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U.S., Russia Engage In 'Pipeline Politics'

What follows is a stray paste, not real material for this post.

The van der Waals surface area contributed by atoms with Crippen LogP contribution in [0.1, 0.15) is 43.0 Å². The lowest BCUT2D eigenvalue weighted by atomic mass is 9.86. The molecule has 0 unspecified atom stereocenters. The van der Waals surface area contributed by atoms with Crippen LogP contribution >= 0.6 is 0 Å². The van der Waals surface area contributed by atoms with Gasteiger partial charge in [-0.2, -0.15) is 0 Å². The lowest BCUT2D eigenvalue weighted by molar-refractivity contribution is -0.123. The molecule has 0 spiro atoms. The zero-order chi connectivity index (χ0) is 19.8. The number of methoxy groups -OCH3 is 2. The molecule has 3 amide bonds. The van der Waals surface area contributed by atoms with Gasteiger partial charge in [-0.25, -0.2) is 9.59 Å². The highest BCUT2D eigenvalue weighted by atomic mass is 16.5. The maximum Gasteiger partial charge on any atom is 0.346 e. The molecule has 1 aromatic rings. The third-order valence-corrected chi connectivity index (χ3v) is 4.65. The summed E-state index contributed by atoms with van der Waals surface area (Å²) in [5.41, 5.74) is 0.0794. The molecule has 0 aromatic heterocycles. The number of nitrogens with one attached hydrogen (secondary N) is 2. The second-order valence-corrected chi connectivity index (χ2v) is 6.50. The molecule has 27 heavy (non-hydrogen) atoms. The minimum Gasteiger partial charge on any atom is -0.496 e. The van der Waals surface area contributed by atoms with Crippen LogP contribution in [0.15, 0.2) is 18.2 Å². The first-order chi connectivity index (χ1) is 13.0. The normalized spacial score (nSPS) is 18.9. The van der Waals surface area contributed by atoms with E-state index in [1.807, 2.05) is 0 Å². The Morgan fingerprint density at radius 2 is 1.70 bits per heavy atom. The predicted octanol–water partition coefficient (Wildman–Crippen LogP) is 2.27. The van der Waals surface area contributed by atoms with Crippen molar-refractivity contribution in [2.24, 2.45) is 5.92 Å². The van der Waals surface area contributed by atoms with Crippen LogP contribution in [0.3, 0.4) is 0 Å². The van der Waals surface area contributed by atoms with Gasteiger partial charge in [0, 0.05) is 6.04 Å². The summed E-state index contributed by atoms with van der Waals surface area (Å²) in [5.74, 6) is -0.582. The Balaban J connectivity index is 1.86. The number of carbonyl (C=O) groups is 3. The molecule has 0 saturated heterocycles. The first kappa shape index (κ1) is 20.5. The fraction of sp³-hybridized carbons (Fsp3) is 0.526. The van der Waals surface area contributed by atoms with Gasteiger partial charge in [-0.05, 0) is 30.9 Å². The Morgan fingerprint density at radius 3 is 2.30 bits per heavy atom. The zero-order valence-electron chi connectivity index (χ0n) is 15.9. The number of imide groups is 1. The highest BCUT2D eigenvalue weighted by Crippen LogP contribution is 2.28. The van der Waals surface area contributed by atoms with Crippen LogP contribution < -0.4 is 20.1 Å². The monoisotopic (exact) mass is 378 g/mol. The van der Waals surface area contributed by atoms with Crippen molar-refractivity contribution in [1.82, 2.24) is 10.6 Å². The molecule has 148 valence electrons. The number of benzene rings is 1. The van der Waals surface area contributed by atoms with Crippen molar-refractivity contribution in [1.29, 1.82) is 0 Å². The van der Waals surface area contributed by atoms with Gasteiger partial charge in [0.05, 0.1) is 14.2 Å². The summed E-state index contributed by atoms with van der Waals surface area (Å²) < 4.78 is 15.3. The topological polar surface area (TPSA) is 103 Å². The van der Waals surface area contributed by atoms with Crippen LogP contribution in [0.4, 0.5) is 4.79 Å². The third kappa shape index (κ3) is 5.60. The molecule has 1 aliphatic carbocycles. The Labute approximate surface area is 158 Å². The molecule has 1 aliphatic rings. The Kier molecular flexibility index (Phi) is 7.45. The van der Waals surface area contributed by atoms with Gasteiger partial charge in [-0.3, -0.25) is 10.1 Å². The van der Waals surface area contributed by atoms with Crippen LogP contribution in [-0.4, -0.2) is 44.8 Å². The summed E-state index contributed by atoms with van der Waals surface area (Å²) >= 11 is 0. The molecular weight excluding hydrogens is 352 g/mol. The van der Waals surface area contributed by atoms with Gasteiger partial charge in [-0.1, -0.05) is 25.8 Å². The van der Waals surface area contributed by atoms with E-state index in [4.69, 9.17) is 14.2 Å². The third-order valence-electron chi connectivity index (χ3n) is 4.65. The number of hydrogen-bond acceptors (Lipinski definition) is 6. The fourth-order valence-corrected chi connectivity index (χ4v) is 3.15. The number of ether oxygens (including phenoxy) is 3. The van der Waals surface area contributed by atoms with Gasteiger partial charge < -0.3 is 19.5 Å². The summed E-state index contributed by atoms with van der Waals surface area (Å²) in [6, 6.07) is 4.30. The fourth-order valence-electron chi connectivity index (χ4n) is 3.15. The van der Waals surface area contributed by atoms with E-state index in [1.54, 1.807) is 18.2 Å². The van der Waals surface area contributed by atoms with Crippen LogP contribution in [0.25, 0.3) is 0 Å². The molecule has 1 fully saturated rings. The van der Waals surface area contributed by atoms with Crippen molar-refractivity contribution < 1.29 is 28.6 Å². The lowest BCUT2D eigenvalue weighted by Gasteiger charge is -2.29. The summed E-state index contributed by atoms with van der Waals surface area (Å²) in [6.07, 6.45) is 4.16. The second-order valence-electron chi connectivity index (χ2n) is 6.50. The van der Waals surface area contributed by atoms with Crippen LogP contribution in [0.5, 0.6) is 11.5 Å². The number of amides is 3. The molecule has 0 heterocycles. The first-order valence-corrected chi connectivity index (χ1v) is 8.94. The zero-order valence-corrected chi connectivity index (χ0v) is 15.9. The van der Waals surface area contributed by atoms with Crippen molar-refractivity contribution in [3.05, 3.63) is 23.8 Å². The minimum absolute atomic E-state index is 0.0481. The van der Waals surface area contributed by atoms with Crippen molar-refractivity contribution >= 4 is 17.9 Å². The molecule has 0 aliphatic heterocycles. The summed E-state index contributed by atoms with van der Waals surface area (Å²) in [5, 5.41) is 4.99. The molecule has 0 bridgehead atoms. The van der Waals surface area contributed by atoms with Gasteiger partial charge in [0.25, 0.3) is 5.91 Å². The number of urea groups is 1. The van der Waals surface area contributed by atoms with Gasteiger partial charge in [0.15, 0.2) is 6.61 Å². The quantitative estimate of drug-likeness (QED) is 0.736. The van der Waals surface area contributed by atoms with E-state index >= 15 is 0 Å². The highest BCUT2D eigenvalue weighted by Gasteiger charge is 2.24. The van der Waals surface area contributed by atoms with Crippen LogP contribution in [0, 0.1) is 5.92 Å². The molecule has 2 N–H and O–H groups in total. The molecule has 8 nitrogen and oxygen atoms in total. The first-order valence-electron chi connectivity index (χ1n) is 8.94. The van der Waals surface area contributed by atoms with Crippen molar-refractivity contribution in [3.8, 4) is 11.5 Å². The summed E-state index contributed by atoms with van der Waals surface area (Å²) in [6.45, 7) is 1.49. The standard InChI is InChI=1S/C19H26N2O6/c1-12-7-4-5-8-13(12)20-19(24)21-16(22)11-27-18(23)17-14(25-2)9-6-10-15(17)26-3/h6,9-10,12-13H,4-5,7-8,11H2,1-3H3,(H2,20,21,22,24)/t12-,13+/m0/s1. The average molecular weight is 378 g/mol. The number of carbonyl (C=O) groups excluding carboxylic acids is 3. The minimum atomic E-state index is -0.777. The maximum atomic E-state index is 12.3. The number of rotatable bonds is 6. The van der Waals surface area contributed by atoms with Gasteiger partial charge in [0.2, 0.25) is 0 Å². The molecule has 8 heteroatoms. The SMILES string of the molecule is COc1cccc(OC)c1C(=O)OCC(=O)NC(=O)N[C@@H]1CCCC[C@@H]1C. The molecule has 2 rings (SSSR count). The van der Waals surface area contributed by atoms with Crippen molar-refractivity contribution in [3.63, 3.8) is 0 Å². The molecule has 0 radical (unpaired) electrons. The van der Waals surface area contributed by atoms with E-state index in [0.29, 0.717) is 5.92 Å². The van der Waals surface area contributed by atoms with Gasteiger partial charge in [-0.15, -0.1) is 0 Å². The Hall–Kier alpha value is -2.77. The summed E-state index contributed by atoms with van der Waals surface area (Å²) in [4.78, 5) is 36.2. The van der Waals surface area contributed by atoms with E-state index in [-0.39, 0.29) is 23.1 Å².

By Jack Gee U.S.-backed plans to build a network of oil and gas pipelines under the Caspian Sea are running into environmental objections from Russia following the recent big oil discovery by Kazakhstan. Russian diplomats have been visiting Kazakhstan and Azerbaijan to insist that the pipelines threaten the sturgeon fish whose eggs provide appetizing caviar. Andrei Urnov, head of the Caspian Sea working group at the Russian foreign ministry, also warns that earthquake activity in the region could rupture the pipelines, triggering a potentially tragic oil spill. But U.S. officials are privately dismissing the Russian objections as part of a decade-long chess game of "pipeline politics" between their two countries. According to the Americans, the Russians want the oil links to run through their own territory, thus maintaining their political leverage over central Asia. Russian official Urnov retorts: "Everybody is entitled to his own opinion." The U.S. favors a Caspian delivery route because it wants any future pipeline for central Asia's oil and gas to avoid both Russia and Iran. Ideally, the U.S. envisages a network of pipelines from Turkmenistan and Kazakhstan under the Caspian Sea to Baku, Azerbaijan, and on through the Caucasus to Ceyhan, on Turkey's Mediterranean coast.

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